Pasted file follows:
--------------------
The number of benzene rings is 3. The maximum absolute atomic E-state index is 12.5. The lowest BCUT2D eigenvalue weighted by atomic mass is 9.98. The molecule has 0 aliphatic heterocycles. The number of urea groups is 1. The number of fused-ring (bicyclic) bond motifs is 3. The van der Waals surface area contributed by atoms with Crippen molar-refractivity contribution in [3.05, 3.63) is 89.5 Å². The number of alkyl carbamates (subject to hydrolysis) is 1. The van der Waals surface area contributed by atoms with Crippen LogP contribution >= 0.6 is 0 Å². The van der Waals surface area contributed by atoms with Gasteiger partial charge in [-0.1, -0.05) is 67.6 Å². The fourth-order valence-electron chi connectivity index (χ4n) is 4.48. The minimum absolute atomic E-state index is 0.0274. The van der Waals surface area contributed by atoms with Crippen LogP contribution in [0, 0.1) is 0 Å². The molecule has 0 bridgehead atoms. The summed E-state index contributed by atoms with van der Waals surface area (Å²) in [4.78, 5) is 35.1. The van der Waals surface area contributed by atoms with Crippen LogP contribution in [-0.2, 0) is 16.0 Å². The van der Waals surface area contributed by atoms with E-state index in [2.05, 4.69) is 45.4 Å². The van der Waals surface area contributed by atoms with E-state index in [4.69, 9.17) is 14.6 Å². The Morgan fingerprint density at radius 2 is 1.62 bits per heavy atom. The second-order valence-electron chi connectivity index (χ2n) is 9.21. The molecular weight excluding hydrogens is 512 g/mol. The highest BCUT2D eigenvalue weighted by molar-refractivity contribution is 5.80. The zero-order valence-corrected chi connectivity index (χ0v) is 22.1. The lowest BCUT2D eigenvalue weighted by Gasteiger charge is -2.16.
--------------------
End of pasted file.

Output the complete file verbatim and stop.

The number of benzene rings is 3. The maximum absolute atomic E-state index is 12.5. The lowest BCUT2D eigenvalue weighted by atomic mass is 9.98. The molecule has 0 aliphatic heterocycles. The number of urea groups is 1. The number of fused-ring (bicyclic) bond motifs is 3. The van der Waals surface area contributed by atoms with Crippen molar-refractivity contribution in [3.05, 3.63) is 89.5 Å². The number of alkyl carbamates (subject to hydrolysis) is 1. The van der Waals surface area contributed by atoms with Crippen LogP contribution >= 0.6 is 0 Å². The van der Waals surface area contributed by atoms with Gasteiger partial charge in [-0.1, -0.05) is 67.6 Å². The fourth-order valence-electron chi connectivity index (χ4n) is 4.48. The minimum absolute atomic E-state index is 0.0274. The van der Waals surface area contributed by atoms with Crippen LogP contribution in [0, 0.1) is 0 Å². The molecule has 0 bridgehead atoms. The summed E-state index contributed by atoms with van der Waals surface area (Å²) in [4.78, 5) is 35.1. The van der Waals surface area contributed by atoms with Crippen LogP contribution in [-0.2, 0) is 16.0 Å². The van der Waals surface area contributed by atoms with E-state index in [2.05, 4.69) is 45.4 Å². The van der Waals surface area contributed by atoms with E-state index in [4.69, 9.17) is 14.6 Å². The Morgan fingerprint density at radius 2 is 1.62 bits per heavy atom. The second-order valence-electron chi connectivity index (χ2n) is 9.21. The molecular weight excluding hydrogens is 512 g/mol. The highest BCUT2D eigenvalue weighted by molar-refractivity contribution is 5.80. The zero-order valence-corrected chi connectivity index (χ0v) is 22.1. The lowest BCUT2D eigenvalue weighted by Gasteiger charge is -2.16.